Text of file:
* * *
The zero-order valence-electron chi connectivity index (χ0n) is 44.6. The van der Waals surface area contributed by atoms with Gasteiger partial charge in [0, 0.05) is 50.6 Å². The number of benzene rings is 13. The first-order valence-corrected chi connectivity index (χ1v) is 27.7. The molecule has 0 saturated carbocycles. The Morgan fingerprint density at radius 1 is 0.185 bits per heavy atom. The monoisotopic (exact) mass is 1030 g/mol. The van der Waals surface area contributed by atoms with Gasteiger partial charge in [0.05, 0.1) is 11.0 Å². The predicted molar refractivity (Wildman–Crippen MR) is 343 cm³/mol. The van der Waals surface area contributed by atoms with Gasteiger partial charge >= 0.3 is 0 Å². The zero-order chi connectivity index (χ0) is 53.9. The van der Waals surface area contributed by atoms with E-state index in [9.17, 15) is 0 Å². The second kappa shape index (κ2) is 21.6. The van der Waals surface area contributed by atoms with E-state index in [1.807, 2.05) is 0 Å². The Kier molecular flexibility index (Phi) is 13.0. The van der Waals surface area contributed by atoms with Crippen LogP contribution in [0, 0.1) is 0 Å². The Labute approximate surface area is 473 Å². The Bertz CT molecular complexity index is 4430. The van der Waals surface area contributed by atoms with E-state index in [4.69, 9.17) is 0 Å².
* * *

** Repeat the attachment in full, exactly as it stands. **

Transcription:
The zero-order valence-electron chi connectivity index (χ0n) is 44.6. The van der Waals surface area contributed by atoms with Gasteiger partial charge in [0, 0.05) is 50.6 Å². The number of benzene rings is 13. The first-order valence-corrected chi connectivity index (χ1v) is 27.7. The molecule has 0 saturated carbocycles. The Morgan fingerprint density at radius 1 is 0.185 bits per heavy atom. The monoisotopic (exact) mass is 1030 g/mol. The van der Waals surface area contributed by atoms with Gasteiger partial charge in [0.05, 0.1) is 11.0 Å². The predicted molar refractivity (Wildman–Crippen MR) is 343 cm³/mol. The van der Waals surface area contributed by atoms with Gasteiger partial charge >= 0.3 is 0 Å². The zero-order chi connectivity index (χ0) is 53.9. The van der Waals surface area contributed by atoms with E-state index in [9.17, 15) is 0 Å². The second kappa shape index (κ2) is 21.6. The van der Waals surface area contributed by atoms with E-state index in [1.807, 2.05) is 0 Å². The Kier molecular flexibility index (Phi) is 13.0. The van der Waals surface area contributed by atoms with Crippen LogP contribution in [0, 0.1) is 0 Å². The Labute approximate surface area is 473 Å². The Bertz CT molecular complexity index is 4430. The van der Waals surface area contributed by atoms with E-state index in [4.69, 9.17) is 0 Å².